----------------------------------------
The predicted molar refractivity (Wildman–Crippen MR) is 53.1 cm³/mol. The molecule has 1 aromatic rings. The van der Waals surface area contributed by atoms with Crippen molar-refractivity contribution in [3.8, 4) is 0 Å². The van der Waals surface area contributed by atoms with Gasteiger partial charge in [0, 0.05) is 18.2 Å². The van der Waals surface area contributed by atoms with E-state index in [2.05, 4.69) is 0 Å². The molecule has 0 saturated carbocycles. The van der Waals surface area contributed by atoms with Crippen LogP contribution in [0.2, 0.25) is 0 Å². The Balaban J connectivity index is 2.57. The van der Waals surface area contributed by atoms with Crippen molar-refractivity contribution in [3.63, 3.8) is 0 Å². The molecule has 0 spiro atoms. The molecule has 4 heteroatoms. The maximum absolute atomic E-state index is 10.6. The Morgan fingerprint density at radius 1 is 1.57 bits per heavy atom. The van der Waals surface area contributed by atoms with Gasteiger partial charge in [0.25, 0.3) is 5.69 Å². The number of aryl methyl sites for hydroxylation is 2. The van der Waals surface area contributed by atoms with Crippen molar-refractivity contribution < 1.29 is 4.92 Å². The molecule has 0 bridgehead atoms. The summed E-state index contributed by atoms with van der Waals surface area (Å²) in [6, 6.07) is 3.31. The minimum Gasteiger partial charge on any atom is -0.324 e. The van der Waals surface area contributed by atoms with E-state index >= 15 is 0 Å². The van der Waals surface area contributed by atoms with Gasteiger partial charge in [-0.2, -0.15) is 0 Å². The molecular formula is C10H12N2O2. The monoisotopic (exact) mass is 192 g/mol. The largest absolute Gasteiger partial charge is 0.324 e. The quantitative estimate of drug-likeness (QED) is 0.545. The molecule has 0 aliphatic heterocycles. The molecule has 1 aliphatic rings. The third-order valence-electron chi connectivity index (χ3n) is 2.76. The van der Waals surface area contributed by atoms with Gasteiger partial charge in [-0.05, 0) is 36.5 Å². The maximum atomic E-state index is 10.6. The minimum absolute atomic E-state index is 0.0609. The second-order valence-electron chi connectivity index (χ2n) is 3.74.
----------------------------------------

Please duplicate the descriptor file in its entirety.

The predicted molar refractivity (Wildman–Crippen MR) is 53.1 cm³/mol. The molecule has 1 aromatic rings. The van der Waals surface area contributed by atoms with Crippen molar-refractivity contribution in [3.8, 4) is 0 Å². The van der Waals surface area contributed by atoms with Gasteiger partial charge in [0, 0.05) is 18.2 Å². The van der Waals surface area contributed by atoms with E-state index in [2.05, 4.69) is 0 Å². The molecule has 0 saturated carbocycles. The van der Waals surface area contributed by atoms with Crippen LogP contribution in [0.2, 0.25) is 0 Å². The Balaban J connectivity index is 2.57. The van der Waals surface area contributed by atoms with Crippen molar-refractivity contribution in [3.63, 3.8) is 0 Å². The molecule has 0 spiro atoms. The molecule has 4 heteroatoms. The maximum absolute atomic E-state index is 10.6. The Morgan fingerprint density at radius 1 is 1.57 bits per heavy atom. The van der Waals surface area contributed by atoms with Gasteiger partial charge in [0.25, 0.3) is 5.69 Å². The number of aryl methyl sites for hydroxylation is 2. The van der Waals surface area contributed by atoms with Crippen molar-refractivity contribution < 1.29 is 4.92 Å². The molecule has 0 bridgehead atoms. The summed E-state index contributed by atoms with van der Waals surface area (Å²) in [6, 6.07) is 3.31. The minimum Gasteiger partial charge on any atom is -0.324 e. The van der Waals surface area contributed by atoms with E-state index >= 15 is 0 Å². The van der Waals surface area contributed by atoms with Gasteiger partial charge in [-0.2, -0.15) is 0 Å². The molecular formula is C10H12N2O2. The monoisotopic (exact) mass is 192 g/mol. The largest absolute Gasteiger partial charge is 0.324 e. The quantitative estimate of drug-likeness (QED) is 0.545. The molecule has 0 aliphatic heterocycles. The molecule has 1 aliphatic rings. The third-order valence-electron chi connectivity index (χ3n) is 2.76. The van der Waals surface area contributed by atoms with Gasteiger partial charge in [-0.05, 0) is 36.5 Å². The maximum atomic E-state index is 10.6. The minimum absolute atomic E-state index is 0.0609. The second-order valence-electron chi connectivity index (χ2n) is 3.74.